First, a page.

In the context of a chronic illness such as endometriosis, many women are looking for solutions to soothe their daily ailments. In this search for well-being, several so-called “complementary” therapies are put in their path. Among them, naturopathy is one of those that could give hope for a more serene life. But what is this practice? And how can it help women with endometriosis? This is what we will try to decipher in this article.

What is naturopathy?

According to the WHO (World Health Organisation), naturopathy is “a set of care methods aimed at strengthening the body’s defences by means considered to be natural and biological”. Like Ayurveda or Chinese medicine (TCM), it is considered a “traditional medicine”, whose Western roots go back to antiquity.

The founding principles of naturopathy
The philosophy of naturopathy is based on 5 founding principles, which guide each naturopath in the practice of his profession:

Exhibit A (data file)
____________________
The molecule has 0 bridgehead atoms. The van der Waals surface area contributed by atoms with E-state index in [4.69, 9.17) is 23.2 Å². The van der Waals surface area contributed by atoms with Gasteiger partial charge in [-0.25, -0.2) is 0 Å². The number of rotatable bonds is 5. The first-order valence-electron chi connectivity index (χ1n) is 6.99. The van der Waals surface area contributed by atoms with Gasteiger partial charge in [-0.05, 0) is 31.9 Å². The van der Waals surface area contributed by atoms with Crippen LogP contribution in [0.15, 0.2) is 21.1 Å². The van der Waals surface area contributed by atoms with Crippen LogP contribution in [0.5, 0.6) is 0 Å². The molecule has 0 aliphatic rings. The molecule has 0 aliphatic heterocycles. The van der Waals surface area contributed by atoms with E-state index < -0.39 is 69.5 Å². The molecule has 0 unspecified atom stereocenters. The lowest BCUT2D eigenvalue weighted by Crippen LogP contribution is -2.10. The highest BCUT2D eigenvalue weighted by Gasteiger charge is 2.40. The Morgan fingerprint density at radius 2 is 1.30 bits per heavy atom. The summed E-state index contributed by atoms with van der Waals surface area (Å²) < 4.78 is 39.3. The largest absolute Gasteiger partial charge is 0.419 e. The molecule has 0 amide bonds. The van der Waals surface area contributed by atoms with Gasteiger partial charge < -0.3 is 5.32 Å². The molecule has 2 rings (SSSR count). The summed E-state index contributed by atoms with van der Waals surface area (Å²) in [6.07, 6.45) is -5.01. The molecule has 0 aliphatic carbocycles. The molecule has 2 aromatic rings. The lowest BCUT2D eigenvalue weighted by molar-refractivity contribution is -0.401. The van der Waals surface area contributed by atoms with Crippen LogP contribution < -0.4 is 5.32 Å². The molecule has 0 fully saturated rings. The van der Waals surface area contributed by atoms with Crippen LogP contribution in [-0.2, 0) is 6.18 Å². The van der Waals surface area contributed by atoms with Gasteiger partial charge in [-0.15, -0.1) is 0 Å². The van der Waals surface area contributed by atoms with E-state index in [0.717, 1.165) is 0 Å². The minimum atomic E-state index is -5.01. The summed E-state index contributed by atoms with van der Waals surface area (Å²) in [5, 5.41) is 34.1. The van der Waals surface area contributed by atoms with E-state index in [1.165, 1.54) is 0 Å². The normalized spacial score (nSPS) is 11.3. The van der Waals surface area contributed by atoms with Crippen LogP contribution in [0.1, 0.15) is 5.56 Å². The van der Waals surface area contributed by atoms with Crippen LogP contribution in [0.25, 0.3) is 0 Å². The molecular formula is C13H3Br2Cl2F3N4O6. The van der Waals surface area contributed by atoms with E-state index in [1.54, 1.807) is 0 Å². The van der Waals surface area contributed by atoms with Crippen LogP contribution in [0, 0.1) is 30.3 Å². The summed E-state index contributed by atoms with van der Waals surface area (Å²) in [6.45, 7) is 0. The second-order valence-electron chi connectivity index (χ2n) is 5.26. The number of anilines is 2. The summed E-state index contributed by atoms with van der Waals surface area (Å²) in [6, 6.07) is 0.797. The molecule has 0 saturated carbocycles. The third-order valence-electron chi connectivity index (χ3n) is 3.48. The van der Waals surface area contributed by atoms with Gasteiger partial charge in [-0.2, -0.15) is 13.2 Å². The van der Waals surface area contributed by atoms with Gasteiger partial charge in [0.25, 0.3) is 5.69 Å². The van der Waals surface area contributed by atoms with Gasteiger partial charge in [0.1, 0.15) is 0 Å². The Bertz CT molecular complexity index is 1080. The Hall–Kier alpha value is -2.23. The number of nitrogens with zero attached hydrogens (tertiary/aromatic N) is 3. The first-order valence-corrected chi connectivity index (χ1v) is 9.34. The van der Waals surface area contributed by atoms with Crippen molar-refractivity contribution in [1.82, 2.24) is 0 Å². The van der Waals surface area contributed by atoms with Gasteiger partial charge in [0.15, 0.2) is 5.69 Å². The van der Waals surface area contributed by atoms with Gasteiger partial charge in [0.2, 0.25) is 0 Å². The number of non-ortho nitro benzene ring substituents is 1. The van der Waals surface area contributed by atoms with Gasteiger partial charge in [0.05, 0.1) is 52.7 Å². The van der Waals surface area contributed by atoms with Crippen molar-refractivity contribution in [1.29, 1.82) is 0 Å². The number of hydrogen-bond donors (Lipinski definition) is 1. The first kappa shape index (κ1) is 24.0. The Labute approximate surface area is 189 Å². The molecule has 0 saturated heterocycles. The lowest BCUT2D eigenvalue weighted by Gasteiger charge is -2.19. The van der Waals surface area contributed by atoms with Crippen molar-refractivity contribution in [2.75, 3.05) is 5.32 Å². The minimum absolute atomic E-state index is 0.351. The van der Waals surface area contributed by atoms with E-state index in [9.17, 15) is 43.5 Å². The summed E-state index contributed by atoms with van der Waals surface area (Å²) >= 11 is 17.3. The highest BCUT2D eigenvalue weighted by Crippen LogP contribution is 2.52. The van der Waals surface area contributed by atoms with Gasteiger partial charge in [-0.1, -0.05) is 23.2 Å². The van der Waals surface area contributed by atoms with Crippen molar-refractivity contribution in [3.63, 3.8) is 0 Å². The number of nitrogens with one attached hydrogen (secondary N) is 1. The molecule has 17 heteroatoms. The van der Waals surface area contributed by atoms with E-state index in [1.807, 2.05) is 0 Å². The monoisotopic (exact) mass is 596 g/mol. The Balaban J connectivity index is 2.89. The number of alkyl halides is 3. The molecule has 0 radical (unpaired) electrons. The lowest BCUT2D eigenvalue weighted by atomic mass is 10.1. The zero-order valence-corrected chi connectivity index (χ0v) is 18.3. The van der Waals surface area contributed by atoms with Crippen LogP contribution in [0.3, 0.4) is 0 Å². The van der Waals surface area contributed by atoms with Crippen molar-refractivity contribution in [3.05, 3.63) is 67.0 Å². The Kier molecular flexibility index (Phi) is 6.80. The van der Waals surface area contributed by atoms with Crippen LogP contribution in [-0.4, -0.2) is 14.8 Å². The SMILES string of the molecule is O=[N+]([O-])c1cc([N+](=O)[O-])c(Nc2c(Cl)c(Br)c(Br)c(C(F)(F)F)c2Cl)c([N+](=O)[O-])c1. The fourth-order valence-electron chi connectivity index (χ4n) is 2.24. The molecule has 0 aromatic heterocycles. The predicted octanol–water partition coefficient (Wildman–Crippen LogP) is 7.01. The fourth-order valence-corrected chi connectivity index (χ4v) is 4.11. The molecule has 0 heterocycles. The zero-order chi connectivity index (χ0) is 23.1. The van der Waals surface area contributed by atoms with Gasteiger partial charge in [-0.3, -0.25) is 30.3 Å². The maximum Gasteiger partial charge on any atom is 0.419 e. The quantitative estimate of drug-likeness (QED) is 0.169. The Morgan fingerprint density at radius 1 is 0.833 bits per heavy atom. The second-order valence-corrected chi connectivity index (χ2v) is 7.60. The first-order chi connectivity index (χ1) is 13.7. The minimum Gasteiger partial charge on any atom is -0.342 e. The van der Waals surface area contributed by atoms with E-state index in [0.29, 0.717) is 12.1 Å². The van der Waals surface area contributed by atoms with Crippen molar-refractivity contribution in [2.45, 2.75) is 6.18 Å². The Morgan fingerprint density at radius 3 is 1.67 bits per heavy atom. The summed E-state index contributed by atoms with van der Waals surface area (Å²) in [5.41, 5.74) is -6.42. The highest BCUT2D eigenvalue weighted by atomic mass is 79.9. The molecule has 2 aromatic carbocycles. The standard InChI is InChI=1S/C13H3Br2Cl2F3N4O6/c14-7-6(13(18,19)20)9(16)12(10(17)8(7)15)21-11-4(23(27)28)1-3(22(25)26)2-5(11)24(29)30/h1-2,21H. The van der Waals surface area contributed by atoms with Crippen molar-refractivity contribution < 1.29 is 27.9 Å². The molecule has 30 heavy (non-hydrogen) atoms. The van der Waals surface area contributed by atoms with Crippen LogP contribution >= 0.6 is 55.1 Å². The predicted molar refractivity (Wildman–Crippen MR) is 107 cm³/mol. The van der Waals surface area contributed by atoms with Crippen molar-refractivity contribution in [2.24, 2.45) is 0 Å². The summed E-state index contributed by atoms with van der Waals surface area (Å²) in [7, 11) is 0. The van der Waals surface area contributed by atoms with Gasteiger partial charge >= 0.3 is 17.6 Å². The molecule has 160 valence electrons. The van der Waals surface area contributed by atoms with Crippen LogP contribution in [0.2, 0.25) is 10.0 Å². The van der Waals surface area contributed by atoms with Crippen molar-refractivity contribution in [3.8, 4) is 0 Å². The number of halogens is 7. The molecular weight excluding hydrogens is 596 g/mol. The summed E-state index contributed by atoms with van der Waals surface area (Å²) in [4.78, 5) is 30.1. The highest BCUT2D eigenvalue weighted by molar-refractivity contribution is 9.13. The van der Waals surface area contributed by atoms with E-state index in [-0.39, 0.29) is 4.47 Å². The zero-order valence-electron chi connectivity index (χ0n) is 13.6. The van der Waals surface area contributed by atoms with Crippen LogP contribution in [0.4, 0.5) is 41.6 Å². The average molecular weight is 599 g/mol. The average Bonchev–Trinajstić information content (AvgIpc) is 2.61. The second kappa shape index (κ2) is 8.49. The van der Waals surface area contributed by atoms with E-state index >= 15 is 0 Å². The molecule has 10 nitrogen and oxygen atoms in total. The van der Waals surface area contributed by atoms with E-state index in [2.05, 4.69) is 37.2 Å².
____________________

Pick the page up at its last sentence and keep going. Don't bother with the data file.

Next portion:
Vitalism: each human being is animated by an “intelligent” vital force, whose role is to do everything possible to ensure that matter, the medium for the expression of life, is in the best possible state for as long as possible. In science, this notion is called “homeostasis”, and is translated by the stable maintenance of biological constants. The naturopath must therefore know, respect and promote the conditions for the implementation of this vital force.
Humourism: specific to all traditional natural medicines, this principle implicates an evil at the origin of all illnesses: the accumulation of toxins and toxics in the different fluids of the body (blood, lymph and intra/extracellular fluid). Identifying and limiting the sources of toxemia, while supporting the body’s elimination processes, is therefore part of the naturopath’s mission.
Causalism: every disease has causes, the elimination of which would allow a return to permanent health. When a pathology appears, the role of the naturopath is not to treat it, but to understand why it is expressed in order to act on the cause(s) that generated it, in accordance with the laws of life.
Holism: more a methodology than a principle, it corresponds to the care of the individual in his or her greatest possible integrity: physical, physiological, emotional, mental, social and environmental. No detail is underestimated so that the naturopathic support is as personalised and coherent as possible.